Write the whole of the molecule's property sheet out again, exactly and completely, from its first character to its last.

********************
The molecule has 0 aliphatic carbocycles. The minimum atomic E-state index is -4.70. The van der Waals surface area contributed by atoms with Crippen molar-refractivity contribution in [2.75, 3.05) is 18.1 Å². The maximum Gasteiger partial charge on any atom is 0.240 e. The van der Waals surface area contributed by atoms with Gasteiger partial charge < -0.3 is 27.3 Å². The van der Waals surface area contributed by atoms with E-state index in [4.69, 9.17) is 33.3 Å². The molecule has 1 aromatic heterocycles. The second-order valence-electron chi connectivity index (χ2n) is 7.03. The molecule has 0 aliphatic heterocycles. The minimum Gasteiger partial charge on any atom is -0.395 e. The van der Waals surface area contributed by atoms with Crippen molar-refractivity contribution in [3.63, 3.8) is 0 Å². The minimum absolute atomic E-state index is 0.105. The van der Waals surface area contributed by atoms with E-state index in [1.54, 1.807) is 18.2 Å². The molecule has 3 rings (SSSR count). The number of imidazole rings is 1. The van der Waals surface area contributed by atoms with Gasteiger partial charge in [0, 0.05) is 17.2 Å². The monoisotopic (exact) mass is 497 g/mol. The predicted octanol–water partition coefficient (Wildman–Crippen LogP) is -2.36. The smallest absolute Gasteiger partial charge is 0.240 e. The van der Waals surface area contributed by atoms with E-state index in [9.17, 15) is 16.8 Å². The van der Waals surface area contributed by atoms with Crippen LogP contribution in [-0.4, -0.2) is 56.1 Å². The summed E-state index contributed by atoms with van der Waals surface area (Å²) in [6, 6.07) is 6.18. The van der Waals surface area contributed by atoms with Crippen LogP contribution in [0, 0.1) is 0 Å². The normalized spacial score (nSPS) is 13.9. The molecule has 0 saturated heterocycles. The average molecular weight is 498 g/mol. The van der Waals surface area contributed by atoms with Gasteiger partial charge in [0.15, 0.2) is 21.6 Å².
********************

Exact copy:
The molecule has 0 aliphatic carbocycles. The minimum atomic E-state index is -4.70. The van der Waals surface area contributed by atoms with Crippen molar-refractivity contribution in [2.75, 3.05) is 18.1 Å². The maximum Gasteiger partial charge on any atom is 0.240 e. The van der Waals surface area contributed by atoms with Gasteiger partial charge < -0.3 is 27.3 Å². The van der Waals surface area contributed by atoms with E-state index in [4.69, 9.17) is 33.3 Å². The molecule has 1 aromatic heterocycles. The second-order valence-electron chi connectivity index (χ2n) is 7.03. The molecule has 0 aliphatic heterocycles. The minimum Gasteiger partial charge on any atom is -0.395 e. The van der Waals surface area contributed by atoms with Crippen molar-refractivity contribution in [3.63, 3.8) is 0 Å². The minimum absolute atomic E-state index is 0.105. The van der Waals surface area contributed by atoms with E-state index in [1.54, 1.807) is 18.2 Å². The molecule has 3 rings (SSSR count). The number of imidazole rings is 1. The van der Waals surface area contributed by atoms with Gasteiger partial charge in [0, 0.05) is 17.2 Å². The monoisotopic (exact) mass is 497 g/mol. The predicted octanol–water partition coefficient (Wildman–Crippen LogP) is -2.36. The smallest absolute Gasteiger partial charge is 0.240 e. The van der Waals surface area contributed by atoms with E-state index in [9.17, 15) is 16.8 Å². The van der Waals surface area contributed by atoms with Crippen LogP contribution in [-0.4, -0.2) is 56.1 Å². The summed E-state index contributed by atoms with van der Waals surface area (Å²) in [6, 6.07) is 6.18. The van der Waals surface area contributed by atoms with Crippen LogP contribution in [0, 0.1) is 0 Å². The normalized spacial score (nSPS) is 13.9. The molecule has 0 saturated heterocycles. The average molecular weight is 498 g/mol. The van der Waals surface area contributed by atoms with Gasteiger partial charge in [0.15, 0.2) is 21.6 Å².